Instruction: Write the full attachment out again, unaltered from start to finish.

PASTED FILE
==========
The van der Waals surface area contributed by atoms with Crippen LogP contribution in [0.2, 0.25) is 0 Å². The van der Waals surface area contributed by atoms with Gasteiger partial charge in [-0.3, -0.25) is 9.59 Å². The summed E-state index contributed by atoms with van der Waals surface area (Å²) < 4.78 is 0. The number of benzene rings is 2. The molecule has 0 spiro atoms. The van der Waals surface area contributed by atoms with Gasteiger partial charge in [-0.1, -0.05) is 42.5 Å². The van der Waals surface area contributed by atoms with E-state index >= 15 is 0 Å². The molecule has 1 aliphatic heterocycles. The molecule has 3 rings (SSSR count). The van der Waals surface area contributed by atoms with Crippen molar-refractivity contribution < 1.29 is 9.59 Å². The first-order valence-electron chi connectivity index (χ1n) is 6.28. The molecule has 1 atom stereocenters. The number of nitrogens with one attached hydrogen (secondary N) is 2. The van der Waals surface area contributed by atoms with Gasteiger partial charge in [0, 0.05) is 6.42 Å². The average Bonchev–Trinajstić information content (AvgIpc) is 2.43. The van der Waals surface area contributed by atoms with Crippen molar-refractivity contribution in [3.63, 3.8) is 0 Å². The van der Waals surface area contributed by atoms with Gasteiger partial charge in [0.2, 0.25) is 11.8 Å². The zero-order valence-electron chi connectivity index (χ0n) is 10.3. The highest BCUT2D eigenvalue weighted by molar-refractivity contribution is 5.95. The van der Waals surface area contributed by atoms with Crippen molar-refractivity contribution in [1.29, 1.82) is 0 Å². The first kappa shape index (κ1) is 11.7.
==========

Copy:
The van der Waals surface area contributed by atoms with Crippen LogP contribution in [0.2, 0.25) is 0 Å². The van der Waals surface area contributed by atoms with Gasteiger partial charge in [-0.3, -0.25) is 9.59 Å². The summed E-state index contributed by atoms with van der Waals surface area (Å²) < 4.78 is 0. The number of benzene rings is 2. The molecule has 0 spiro atoms. The van der Waals surface area contributed by atoms with Gasteiger partial charge in [-0.1, -0.05) is 42.5 Å². The van der Waals surface area contributed by atoms with E-state index >= 15 is 0 Å². The molecule has 1 aliphatic heterocycles. The molecule has 3 rings (SSSR count). The van der Waals surface area contributed by atoms with Crippen molar-refractivity contribution < 1.29 is 9.59 Å². The first-order valence-electron chi connectivity index (χ1n) is 6.28. The molecule has 1 atom stereocenters. The number of nitrogens with one attached hydrogen (secondary N) is 2. The van der Waals surface area contributed by atoms with Gasteiger partial charge in [0, 0.05) is 6.42 Å². The average Bonchev–Trinajstić information content (AvgIpc) is 2.43. The van der Waals surface area contributed by atoms with Crippen molar-refractivity contribution in [3.63, 3.8) is 0 Å². The van der Waals surface area contributed by atoms with Gasteiger partial charge in [0.2, 0.25) is 11.8 Å². The zero-order valence-electron chi connectivity index (χ0n) is 10.3. The highest BCUT2D eigenvalue weighted by molar-refractivity contribution is 5.95. The van der Waals surface area contributed by atoms with Crippen molar-refractivity contribution in [1.29, 1.82) is 0 Å². The first kappa shape index (κ1) is 11.7.